The Debate Over Money For Everybody
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One morning in early March, Jason Furman started thinking about the economic fallout from the coronavirus before driving his 4-year-old son to school. This was back in the pre-pandemic world when kids still went to school. But Furman saw an economic crisis coming, and he spent about an hour sketching out a plan for the government to act. His kid was a little late to school, but it was worth it.
Furman is a professor at Harvard University and a former economic adviser to President Barack Obama, serving both during and after the Great Recession. "I find what we're going through right now much scarier," he says. Scarier not just because of the virus, he says, but also because of the pace and potential depth of the economic meltdown it's causing.
A few weeks ago, this was all much less clear. But Furman was still worried. Before dropping off his kid at school, he typed up an op-ed that he hoped would prevent the public health crisis from spiraling into an economic crisis. The op-ed, which was published March 5 in the Wall Street Journal, called for a comprehensive $350 billion stimulus package. But the part that caught people's attention was his idea to send a $1,000 check to most Americans, plus $500 for each of their kids.
Washington, for the most part, didn't take his proposal seriously at first. "I think a lot of people's heads were not yet in the magnitude of the economic problem that coronavirus was going to pose," Furman says. "The president's economic adviser, Larry Kudlow, got asked on television what he thought of my idea. He said something like, 'Jason Furman is my friend, but ...' and then said something much more limited needed to happen." On March 11, Furman also reportedly met with House Speaker Nancy Pelosi and other senior Democrats, and they rejected his idea too. (Furman would not comment on the details of the meeting.)
But in the week that followed, schools closed; restaurants, bars, and places such as Disney World shut down; and the president declared a national emergency. On March 16, Republican Sen. Mitt Romney got behind Furman's idea — even the specific number: $1,000 for every American adult. And soon President Trump, who had previously put his weight behind a payroll tax cut, said he was now behind the idea of sending checks to everyone as a way to provide relief more quickly. For Furman, this was a victory. "A payroll tax cut clearly doesn't work in an economy where lots and lots of people aren't being paid," he says.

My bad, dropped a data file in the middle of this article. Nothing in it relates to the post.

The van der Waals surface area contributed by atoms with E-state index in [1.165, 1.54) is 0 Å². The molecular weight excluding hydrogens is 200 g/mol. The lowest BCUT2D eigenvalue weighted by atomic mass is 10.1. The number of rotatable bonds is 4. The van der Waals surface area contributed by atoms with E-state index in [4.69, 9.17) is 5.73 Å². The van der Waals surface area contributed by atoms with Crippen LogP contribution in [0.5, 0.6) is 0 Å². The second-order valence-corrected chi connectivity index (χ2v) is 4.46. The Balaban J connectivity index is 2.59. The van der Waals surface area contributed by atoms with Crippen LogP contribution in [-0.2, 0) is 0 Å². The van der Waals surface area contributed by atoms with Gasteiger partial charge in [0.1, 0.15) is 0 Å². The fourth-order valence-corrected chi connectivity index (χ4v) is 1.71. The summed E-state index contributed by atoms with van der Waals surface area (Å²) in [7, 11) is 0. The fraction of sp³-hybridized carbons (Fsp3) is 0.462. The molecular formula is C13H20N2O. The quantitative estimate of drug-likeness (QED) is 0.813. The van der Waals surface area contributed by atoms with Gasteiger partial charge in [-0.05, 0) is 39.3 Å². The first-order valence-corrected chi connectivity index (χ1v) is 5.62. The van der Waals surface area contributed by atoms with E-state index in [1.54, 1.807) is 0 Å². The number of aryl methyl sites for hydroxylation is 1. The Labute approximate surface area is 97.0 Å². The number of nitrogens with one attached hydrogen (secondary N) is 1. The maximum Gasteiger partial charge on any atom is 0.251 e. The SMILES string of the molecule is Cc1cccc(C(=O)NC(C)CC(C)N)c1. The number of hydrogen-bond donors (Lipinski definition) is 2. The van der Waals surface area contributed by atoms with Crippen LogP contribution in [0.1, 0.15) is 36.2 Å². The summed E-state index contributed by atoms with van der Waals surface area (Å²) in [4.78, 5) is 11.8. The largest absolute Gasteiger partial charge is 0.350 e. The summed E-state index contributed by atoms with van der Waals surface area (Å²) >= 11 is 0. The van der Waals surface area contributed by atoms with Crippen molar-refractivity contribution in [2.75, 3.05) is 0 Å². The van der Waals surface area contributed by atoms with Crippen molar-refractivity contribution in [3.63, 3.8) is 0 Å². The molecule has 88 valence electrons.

Furman's original plan was criticized on numerous grounds. Some didn't like the idea of sending everyone checks, and lawmakers are now discussing putting an income limit on who gets them. Furman explains that he originally pitched his idea as a universal program to limit bureaucratic inefficiencies and get checks out the door faster. But now he thinks that putting an income limit on who gets checks wouldn't slow down the process much, and he says, "That would be completely fine to do."
Others argue that $1,000 checks aren't going to fix crumbling supply chains in China or revive our face-to-face service industry in the era of social distancing. Nathaniel Hendren, another economist at Harvard, argues that this money would be better spent directly fighting the virus. "Universal $1,000 checks won't get people back to the restaurants," Hendren says. "Universal testing will get us back to the restaurants." As for the millions of workers laid off or furloughed, Hendren believes a big expansion of unemployment insurance would be a more direct and less wasteful way to help them.
Furman also supports massive investments in fighting the virus, unemployment insurance and other parts of a comprehensive approach to help Americans during the crisis. But he believes sending checks is an efficient and quick way to help people pay their bills and stimulate the economy. True, he says, it won't revive supply chains or restaurants and bars, but even if it's simply relief for struggling families, he says, "that would be enough for me."
As the economy sputters, Furman is now thinking about his one-time check idea as potentially a many-times check idea. Likewise, in a news conference on Friday, Trump said he now wanted stimulus checks to be "much more" than $1,000 and for the government to keep sending checks as needed. Pelosi and House Democrats are now calling for $1,500 checks for Americans. That so many on both sides of the political divide are talking seriously about giving away so much money is a sign of how severely the disease is hurting the economy.
The story of Furman's plan to save the economy shows how crazy things are right now. On March 5, Furman proposed a $350 billion package. Almost three weeks later, Congress is seriously considering a $2 trillion stimulus package. Let's hope it's enough.
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